SANTA FE, N.M. — Organizers of a year-end charity gun raffle in southern New Mexico say they are better off after separating from United Way Worldwide, which had sought to block the annual firearms fundraiser.
Alamogordo-based Thrive in Southern New Mexico dropped the United Way name and affiliation earlier this year after its local firearms raffle was thrust into the national debate over access to guns.
Thrive still describes itself as the leading fundraising organization for local nonprofits in a rural, two-county area. Executive Director Stephanie Hale said the reorganization is keeping more funds in the local community that previously went to the United Way, and that the firearms raffle this year should pay for her group’s annual operating expenses.
“We still do the same things that we did as part of United Way, only now all the funds that we raise stay,” she said.
Thrive in Southern New Mexico briefly suspended publicity for its “Ultimate Firearms Raffle” of more than 100 guns in the aftermath of recent mass shootings at a Las Vegas country music concert and a Texas church. Hale says Thrive will promote raffle ticket sales in December at several gun shows.
“We’re trying to push them when we can, when there’s not some tragedy caused by a lunatic,” she said. “You kind of have to walk a fine line when these things happen.”
Miranda Viscoli, co-president of New Mexicans to Prevent Gun Violence, said the raffle undermines public safety by distributing more guns into the community — including military-style rifles.
Viscoli said the raffle continues to casts a shadow over the Thrive’s charitable giving, even if raffle proceeds don’t go directly to local nonprofits. She previously urged United Way to end or break ties with several gun raffles.
“Is it fair to the nonprofits that they are giving money to? What about the parents whose kids go the Boys and Girls Club, but they don’t agree with the firearms raffle?” Viscoli said. “It’s in poor taste to put it mildly.”
Thrive in Southern New Mexico has teamed up with a Western True Value store to sell 2018 calendars that come with a raffle ticket for $50. With 4,000 calendars available, Thrive stands to collect as much as $200,000. The drawings take place Dec. 27, though winners are announced gradually throughout the coming year each Tuesday and Thursday.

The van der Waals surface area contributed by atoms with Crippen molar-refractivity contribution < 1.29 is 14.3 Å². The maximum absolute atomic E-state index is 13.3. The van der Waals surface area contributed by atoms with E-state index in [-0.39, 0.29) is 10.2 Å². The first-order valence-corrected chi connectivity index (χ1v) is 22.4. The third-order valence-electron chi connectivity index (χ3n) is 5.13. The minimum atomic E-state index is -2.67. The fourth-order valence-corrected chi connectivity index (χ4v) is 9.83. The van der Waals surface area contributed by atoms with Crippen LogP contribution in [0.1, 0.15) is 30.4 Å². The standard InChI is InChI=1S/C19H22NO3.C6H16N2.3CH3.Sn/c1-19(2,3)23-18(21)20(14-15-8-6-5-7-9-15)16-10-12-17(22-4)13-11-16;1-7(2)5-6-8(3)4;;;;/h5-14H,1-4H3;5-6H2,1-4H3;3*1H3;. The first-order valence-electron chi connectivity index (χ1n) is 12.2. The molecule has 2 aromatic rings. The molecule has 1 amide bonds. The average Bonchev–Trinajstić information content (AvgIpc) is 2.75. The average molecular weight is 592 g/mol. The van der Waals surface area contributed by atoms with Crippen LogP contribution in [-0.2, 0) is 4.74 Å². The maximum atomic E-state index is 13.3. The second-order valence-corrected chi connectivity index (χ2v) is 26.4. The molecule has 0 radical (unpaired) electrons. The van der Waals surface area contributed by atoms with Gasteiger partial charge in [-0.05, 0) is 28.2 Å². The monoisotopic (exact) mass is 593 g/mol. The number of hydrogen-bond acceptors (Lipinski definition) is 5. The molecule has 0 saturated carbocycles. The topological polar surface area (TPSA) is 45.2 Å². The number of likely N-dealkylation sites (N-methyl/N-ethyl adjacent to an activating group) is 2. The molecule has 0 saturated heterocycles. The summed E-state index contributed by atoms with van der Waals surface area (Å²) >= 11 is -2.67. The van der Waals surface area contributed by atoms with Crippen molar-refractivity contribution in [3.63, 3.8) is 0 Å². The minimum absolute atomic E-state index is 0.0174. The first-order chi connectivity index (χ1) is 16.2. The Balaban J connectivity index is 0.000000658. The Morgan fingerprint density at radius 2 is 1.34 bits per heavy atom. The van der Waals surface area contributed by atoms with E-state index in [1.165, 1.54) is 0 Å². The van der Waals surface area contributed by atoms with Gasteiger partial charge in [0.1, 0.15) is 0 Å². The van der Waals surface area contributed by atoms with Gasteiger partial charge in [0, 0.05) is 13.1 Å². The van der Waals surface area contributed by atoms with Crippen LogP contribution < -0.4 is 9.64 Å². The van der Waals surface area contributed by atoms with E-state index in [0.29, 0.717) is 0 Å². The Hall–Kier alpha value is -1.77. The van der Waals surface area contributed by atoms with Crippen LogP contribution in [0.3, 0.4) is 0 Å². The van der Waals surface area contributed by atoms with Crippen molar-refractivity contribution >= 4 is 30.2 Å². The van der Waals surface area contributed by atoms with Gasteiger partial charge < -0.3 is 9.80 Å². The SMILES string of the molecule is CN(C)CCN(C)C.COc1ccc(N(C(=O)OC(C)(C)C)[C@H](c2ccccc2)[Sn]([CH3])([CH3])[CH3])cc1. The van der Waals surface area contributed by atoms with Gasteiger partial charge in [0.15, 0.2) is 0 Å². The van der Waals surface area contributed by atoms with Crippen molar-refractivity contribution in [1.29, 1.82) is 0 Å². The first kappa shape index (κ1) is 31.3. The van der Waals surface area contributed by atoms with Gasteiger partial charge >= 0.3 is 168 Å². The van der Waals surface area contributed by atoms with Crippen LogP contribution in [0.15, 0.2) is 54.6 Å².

The firearms include 15 semi-automatic AR-style rifles with a military-style appearance, shotguns, and various caliber handguns and rifles. A special drawing awards a gun safe and five firearms to one ticketholder.
Beyond the raffle, leading charitable donors to Thrive include the region’s main hospital, the Gerald Champion Regional Medical Center. Thrive funnels charitable contributions to about a dozen nonprofit programs and agencies that include senior centers, youth support groups, and resource organizations for victims of domestic-violence and sexual assault.
Rhonda Cross, board vice president for Thrive, emphasized that the Ultimate Firearms Raffle distributes guns through a federally licensed gun dealer that runs a background check on winners.
“Me personally, I have no qualms about doing this,” said Cross, who says her husband, children and grandchildren have guns and are well trained in safety.
Viscoli pointed out that any gun recipient from the raffle can resell their weapon directly to another individual without a background check, under provisions of New Mexico law.